By Rosalind Hughes, founder, Just Caring Legal
It happens to around 5% of us, according to official figures. Well enough to leave hospital, but not well enough to return home. So what happens when that moment comes to someone close to you? Who pays for care after they leave hospital? In these Covid times, discharge is likely to be swift. Once they are clinically ready to go, community health, social care and acute staff should work together to ensure they are discharged in a “safe and timely manner”.
For people going from hospital into a care home for the first time, their care fees will be covered in full for six weeks. (Only until the end of June, though. After that it will fall to four weeks of post-discharge funding until September. And after that? Watch this space.)
Six weeks to decide who pays for care
Within that six weeks, all the necessary care needs assessments will have to be carried out. This will decide what care and support your relative needs and where it will take place. It will also decide who pays for care going forward. There are basically three options.
- The NHS will continue to fund their care because they have a “primary health need” and qualify for NHS Continuing Healthcare. This is not means-tested and covers all health and social care costs whether they are in a care or nursing home or in their own home.
- They will have mainly social care needs, in which case they will undergo a needs assessment by the local authority and also a financial assessment. If they have more than £23,250 in cash or assets, they will have to pay their own care fees in full.
- If they have less than this amount the local authority will fund part of their care.
If I have one piece of advice, it is this. Don’t be lured into answering any questions about your relative’s financial situation until they have been assessed for option 1. You may be told that your relative has already been assessed for NHS Continuing Healthcare and “doesn’t qualify”. But that’s not how it works.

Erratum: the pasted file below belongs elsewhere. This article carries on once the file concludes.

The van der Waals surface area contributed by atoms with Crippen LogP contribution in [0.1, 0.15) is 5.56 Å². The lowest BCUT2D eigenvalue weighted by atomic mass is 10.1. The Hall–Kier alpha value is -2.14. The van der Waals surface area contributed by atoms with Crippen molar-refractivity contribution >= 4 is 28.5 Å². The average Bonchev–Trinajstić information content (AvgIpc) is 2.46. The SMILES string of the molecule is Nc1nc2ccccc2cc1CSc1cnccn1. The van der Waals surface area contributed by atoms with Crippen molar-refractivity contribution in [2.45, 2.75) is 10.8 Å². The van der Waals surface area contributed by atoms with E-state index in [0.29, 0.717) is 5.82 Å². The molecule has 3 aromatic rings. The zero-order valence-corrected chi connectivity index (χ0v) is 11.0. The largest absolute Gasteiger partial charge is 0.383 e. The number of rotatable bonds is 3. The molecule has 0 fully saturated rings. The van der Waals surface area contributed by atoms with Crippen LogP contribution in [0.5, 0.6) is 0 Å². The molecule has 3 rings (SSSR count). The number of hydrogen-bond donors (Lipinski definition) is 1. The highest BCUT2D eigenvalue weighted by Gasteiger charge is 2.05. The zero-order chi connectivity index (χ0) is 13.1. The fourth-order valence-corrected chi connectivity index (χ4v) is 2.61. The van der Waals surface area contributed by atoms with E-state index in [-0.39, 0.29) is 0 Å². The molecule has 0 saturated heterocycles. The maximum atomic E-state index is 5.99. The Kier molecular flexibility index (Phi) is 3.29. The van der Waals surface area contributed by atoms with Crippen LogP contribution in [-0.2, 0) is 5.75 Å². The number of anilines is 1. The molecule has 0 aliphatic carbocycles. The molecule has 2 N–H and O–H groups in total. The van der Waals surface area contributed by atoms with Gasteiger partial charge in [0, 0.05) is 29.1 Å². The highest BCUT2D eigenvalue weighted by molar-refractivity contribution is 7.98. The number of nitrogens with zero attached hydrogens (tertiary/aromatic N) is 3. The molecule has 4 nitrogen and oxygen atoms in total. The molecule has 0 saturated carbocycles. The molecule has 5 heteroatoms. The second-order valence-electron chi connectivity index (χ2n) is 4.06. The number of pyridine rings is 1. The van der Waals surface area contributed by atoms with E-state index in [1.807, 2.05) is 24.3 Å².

Assessments for NHS Continuing Healthcare
The law requires the local Clinical Commissioning Group (CCG) to “take reasonable steps” to assess people for NHS Continuing Healthcare “in all cases where it appears that there may be a need for such care”. This should usually start with a “checklist”. This is a screening tool to see if a full, detailed assessment is appropriate. The checklist should not happen behind closed doors: you have a right to be involved in your relative’s assessment.
If your relative “screens in” for a full eligibility assessment, this should also be carried out within the six weeks. If it isn’t, the CCG will carry on footing the bill until it is. A multi-disciplinary team of healthcare and social care professionals will meet to complete a “decision support tool”. This is meant to help them assess your relative’s care needs using a range of inputs from health and care professionals. If they find evidence of a “primary health need”, they will recommend that the CCG pay for all of their care, including accommodation.
What is a primary health need?
This is where it gets interesting. There is no legal definition of “primary health need” – and it doesn’t rely on a medical diagnosis. To decide if someone has a primary health need, the assessors follow the decision support tool, which sets out different levels of needs in relation to 12 care ‘domains’. It includes looking at behaviour, cognition, mobility, nutrition and more. For each domain the assessors should identify which description most closely matches the individual’s needs. These range from “no needs” to “high”, “severe” or even “priority”. They then use this as the basis for a comprehensive assessment of the nature, severity, complexity and unpredictability of their overall care needs. You can find out more here.
Are you worried about your family member’s future after the six weeks post-discharge funding?
If your six-week clock is ticking and you are panicking, don’t! Instead, get in touch for a free initial assessment of your case. We can point you in the direction of further information and/or help you present the best possible case to those assessing your relative’s needs. If we think there is a good case for NHS Continuing Healthcare funding, we will tell you. If we don’t, we will tell you that too. So don’t fret in silence. Call us today and use the time you have to your best advantage.